Moms Commonly Face Workplace Discrimination, So Here's What You Need To Know
Everyone knows being a working mom can be challenging. But new research shows that moms face far more discrimination in the workplace than dads or people without children... pretty much more discrimination than anyone.
In 2005, Cornell University researcher Shelley J. Correll found that women make less money for every child they have. It's clear that problems involving treatment of women in the workplace have far from in the past. In fact, just last week Google CEO Sundar Pichai admitted the company has a troubled history with sexual harassment, as CNBC reported.
In the Cornell study, researchers sent dummy resumes to hundreds of employers and found that mothers were half as likely to be called back by prospective employers. Fathers, meanwhile, were called back more often than men whose resumes did not mention parenthood.
Newer players have sought to find out if things are improving. When Hillary Frank, host of the podcast The Longest Shortest Time, got her hands on the Cornell study, she decided to tackle the topic anew. Her resulting series, It's A Real Mother, outlined some of the common types of bias working moms face, what to do about it, and how society can flip the script.
"It’s illegal to discriminate against a person in the workplace for being a parent,” Frank told Fast Company . “But bosses get around it in all different kinds of ways.”
One of the most common types of discrimination to look out for, according to Frank and others, is pregnancy and maternity discrimination, in which moms-to-be and new moms find their status at work has changed suddenly due to upcoming or recent childbirth, according to the United States Equal Employment Opportunity Commission.
This pattern is still all too common, according to Parents. The minute you announce your plans for a family are moving forward, keep an eye out for subtle or over-the-top signs that your personal life is putting you in the discrimination firing line.
This can include, according to the EEOC, anything from being excluded or reassigned from projects; getting attitude when you come back from doctor's appointment; being disinvited to future seminars or upcoming business trips; being denied a raise, or noting that past talk of a promotion has dissipated.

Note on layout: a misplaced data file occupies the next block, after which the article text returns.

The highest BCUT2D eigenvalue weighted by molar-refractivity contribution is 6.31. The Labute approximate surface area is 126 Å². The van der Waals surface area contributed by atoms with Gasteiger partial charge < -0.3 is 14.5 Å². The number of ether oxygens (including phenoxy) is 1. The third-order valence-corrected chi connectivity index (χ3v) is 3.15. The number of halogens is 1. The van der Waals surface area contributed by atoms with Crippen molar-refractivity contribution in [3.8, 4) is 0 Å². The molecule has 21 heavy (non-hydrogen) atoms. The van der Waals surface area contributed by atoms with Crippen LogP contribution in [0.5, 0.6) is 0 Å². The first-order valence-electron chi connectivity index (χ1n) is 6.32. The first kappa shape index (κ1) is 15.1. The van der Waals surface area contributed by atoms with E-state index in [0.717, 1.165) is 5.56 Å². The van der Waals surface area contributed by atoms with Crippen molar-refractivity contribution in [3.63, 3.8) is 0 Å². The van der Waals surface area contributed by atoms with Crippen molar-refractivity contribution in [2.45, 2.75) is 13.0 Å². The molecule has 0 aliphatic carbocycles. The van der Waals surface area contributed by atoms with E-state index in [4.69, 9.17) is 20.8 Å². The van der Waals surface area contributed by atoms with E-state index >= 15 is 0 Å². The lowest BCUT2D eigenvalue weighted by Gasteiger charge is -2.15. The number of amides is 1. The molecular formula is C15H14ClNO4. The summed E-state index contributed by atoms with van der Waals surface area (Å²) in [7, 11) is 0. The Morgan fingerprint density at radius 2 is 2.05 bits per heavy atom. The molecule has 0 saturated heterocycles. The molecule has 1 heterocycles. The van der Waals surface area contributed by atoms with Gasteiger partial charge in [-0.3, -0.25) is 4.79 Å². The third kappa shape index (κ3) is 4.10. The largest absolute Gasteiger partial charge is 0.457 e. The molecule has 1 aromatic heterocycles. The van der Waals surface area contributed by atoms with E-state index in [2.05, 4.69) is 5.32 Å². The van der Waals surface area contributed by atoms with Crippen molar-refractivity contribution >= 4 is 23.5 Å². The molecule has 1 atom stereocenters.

A related type of discrimination, according to the EEOC, is pregnancy harassment. If you experience this (and I hope you don't) it probably won't be too subtle: Look for direct comments that your job may not be available when you come back from leave, too many questions about whether you might want to stay at home as a "traditional mom," or even inappropriate comments regarding your pregnancy and bodily changes. Ick.
In other words, anything related to your pregnancy that has resulted in an hostile work environment can constitute pregnancy harassment. For moms who have had their babies, gone back to work, exhaustion and all, and dealt with fast-track sidelining and who knows what else, a perhaps even-more-dangerous form of mom bias exists — family responsibility discrimination.
According to the non-profit Workplace Fairness, this basically means that, because everyone at work knows you are a caregiver to other humans outside of the office, you get penalized for not being solely dedicated to the company. You might end up losing out, either on plum assignments or the inside track on what's happening in the boardroom. It can look as obvious as retaliation for the mom who was forced to stay home with a sick child or as indirect as being left out of such career-advancing details as drinks with the boss and his or her inner circle.
According to the Chicago Tribune, this type of discrimination is rife in the workplace, and increasing numbers of employees are facing the problem, including those needing to care for an elderly family member. And as The Atlantic reported in 2017, the number of caregiver-discrimination lawsuits has tripled over the last 10 years or so, according to research from the Center for WorkLife Law at the University of California, San Francisco.
It's really incredible to think that such bad boardroom behavior still exists. A 2016 article from the UK's Daily Telegraph noted that three-quarters of British moms polled experienced discrimination at work.
In short, there’s a shocking amount of stigma still attached to being a human who works and is raising the next generation of humans. Luckily, celebrities and other influencers are refusing to stay silent. "I want women and men to be able to be full-time parents or full-time working people or any combination of the two," actress Natalie Portman told Elle UK in 2013.
I think one of the problems here is that, in the face of ever-increasing workplace competition, no one feels they can be generous. If corporate America made employees feel valued enough, they would support each other more — the new mom in a caregiver crunch might know her colleagues have her back, and when they in turn need a little extra help down the road, she'll be there for them too.
Hey, I can dream, can't I?